On March 16, the Inter-American Development Bank announced that it would receive $2 billion from China for an investment fund to grant loans to both public and private entities in Latin America and the Caribbean. The move is representative of China's increased efforts to boost investment in Latin America, sparking arguments that a "U.S.-China rivalry" over Latin America could be imminent.
Indeed, China's investment in Latin America has grown with impressive speed over the past few years, making it the fastest-growing investor in the region. In fact, the PRC has already overtaken the U.S. as Brazil's largest trading partner, and total trade between Latin America and China has been growing faster than trade between Latin America and the United States (in 2012, the values were estimated at 8% and 6.2%, respectively). Today, according to a report released by the UN's Economic Commission for Latin America and the Caribbean (ECLAC), China is Latin America's third-largest trading partner, behind only the U.S. and the EU, respectively. The same report predicts that by 2015 China will have surpassed the EU, remaining second only to the United States.
Yet how worried should the U.S. be over these figures? One thing to take into consideration is the fact that the U.S. still retains a comfortable lead against China in absolute terms: Washington exchanges $800 billion in goods and services with Latin America annually, more than three times the region's trade with China. Moreover, the fact that most of China's confirmed investments in Latin America target the extraction of natural resources raises questions about the sustainability of China's investment in the region. It means that a sudden change in commodity prices could have serious consequences for Chinese foreign direct investment into the region. Finally, according to ECLAC data, most of China's trade with Latin America has been concentrated in a small group of countries, namely Argentina, Brazil, and Peru. This is a key fact that must be taken into consideration when evaluating China's involvement in the region as a whole.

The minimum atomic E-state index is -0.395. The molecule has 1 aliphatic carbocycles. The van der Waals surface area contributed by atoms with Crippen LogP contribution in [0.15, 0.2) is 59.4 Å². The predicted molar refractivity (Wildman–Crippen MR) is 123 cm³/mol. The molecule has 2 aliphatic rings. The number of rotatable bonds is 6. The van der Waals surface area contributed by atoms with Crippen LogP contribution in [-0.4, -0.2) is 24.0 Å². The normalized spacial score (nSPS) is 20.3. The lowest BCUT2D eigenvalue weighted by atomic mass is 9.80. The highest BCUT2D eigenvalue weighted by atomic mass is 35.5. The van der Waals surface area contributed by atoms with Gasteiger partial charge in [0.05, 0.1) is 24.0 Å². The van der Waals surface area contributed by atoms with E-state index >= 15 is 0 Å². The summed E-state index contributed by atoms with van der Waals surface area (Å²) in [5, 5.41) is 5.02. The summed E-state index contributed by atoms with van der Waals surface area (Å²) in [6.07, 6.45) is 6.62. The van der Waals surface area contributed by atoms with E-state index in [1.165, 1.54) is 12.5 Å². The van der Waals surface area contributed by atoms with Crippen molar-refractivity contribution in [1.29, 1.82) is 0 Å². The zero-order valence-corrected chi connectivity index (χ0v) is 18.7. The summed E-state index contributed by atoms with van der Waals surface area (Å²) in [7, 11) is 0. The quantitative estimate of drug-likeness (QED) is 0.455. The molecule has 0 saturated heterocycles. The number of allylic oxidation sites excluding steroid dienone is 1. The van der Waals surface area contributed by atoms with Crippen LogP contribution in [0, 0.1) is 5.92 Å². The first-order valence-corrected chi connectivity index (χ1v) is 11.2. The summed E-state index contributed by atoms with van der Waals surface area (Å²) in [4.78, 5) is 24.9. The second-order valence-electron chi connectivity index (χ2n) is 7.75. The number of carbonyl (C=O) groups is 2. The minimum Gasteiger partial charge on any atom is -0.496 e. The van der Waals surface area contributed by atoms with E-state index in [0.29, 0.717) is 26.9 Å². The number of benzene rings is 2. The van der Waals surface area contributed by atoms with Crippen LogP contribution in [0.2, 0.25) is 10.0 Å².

In this way, the U.S. has no reason to despair over China's involvement in Latin America yet. U.S. neglect of the region in the past decade is understandable, given the more pressing domestic and foreign problems it has faced. But the time to change this stance is now, or else this neglect may come to have a high cost. The political and economic consequences of China out-influencing the U.S. in Latin America could prove problematic for Washington, especially given the increasing economic and political clout that some Latin American countries, such as Brazil and Mexico, are growing to have.
Lastly, what about Latin America itself? What consequences might this Sino-American competition bring to the region? Economically, it will give Latin America more options, allowing it to diversify its FDI portfolio, and giving it more opportunities for business and therefore for economic growth. Politically, it may put Latin America back onto Washington's radar. Whether this will be appreciated or not depends on the approach Washington decides to take in this regard. U.S. deals with Latin America are notorious for their political side-notes, whereas the Chinese have come in with a more focused economics outlook. The U.S. may therefore have to curb its demands on Latin America, lest the Chinese have something better to offer.
All in all, the prospective advantages to Latin America in this new-found Sino-American competition over the region are numerous, and as Michael Shifter, president of Inter-American Dialogue, adequately puts it: "Latin America welcomes both." Whether Latin American countries will manage to reap the benefits of this competition, however, remains to be seen.